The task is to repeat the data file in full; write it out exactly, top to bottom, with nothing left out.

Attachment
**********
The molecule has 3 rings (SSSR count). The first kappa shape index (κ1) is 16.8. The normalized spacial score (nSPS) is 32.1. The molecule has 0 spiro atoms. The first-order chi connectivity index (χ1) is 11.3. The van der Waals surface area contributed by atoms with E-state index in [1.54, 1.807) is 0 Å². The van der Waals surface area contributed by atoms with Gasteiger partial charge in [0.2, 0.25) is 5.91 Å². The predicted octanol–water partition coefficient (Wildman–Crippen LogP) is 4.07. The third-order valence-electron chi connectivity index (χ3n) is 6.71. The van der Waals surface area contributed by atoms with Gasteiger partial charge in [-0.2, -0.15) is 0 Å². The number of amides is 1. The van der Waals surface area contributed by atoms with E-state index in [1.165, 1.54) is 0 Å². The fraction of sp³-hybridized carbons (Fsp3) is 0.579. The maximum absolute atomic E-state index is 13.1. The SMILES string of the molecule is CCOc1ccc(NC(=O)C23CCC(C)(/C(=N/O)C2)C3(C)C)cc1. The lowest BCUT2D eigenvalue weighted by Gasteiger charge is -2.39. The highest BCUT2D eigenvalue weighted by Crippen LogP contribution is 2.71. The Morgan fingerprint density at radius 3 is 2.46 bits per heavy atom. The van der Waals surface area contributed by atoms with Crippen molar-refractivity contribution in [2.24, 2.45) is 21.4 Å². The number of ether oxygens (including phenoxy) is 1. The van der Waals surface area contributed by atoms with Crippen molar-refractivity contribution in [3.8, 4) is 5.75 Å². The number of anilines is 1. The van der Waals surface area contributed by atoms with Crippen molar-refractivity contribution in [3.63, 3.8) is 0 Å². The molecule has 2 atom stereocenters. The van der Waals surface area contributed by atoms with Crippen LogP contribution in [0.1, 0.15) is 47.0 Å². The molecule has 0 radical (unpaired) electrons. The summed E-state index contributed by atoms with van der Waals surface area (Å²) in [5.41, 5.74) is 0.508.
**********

The molecule has 3 rings (SSSR count). The first kappa shape index (κ1) is 16.8. The normalized spacial score (nSPS) is 32.1. The molecule has 0 spiro atoms. The first-order chi connectivity index (χ1) is 11.3. The van der Waals surface area contributed by atoms with E-state index in [1.54, 1.807) is 0 Å². The van der Waals surface area contributed by atoms with Gasteiger partial charge in [0.2, 0.25) is 5.91 Å². The predicted octanol–water partition coefficient (Wildman–Crippen LogP) is 4.07. The third-order valence-electron chi connectivity index (χ3n) is 6.71. The van der Waals surface area contributed by atoms with Gasteiger partial charge in [-0.2, -0.15) is 0 Å². The number of amides is 1. The van der Waals surface area contributed by atoms with E-state index in [1.165, 1.54) is 0 Å². The fraction of sp³-hybridized carbons (Fsp3) is 0.579. The maximum absolute atomic E-state index is 13.1. The SMILES string of the molecule is CCOc1ccc(NC(=O)C23CCC(C)(/C(=N/O)C2)C3(C)C)cc1. The lowest BCUT2D eigenvalue weighted by Gasteiger charge is -2.39. The highest BCUT2D eigenvalue weighted by Crippen LogP contribution is 2.71. The Morgan fingerprint density at radius 3 is 2.46 bits per heavy atom. The van der Waals surface area contributed by atoms with Crippen molar-refractivity contribution in [2.24, 2.45) is 21.4 Å². The number of ether oxygens (including phenoxy) is 1. The van der Waals surface area contributed by atoms with Crippen molar-refractivity contribution in [3.8, 4) is 5.75 Å². The number of anilines is 1. The van der Waals surface area contributed by atoms with Crippen molar-refractivity contribution in [3.63, 3.8) is 0 Å². The molecule has 2 atom stereocenters. The van der Waals surface area contributed by atoms with Crippen LogP contribution in [0.1, 0.15) is 47.0 Å². The molecule has 0 radical (unpaired) electrons. The summed E-state index contributed by atoms with van der Waals surface area (Å²) in [5.41, 5.74) is 0.508.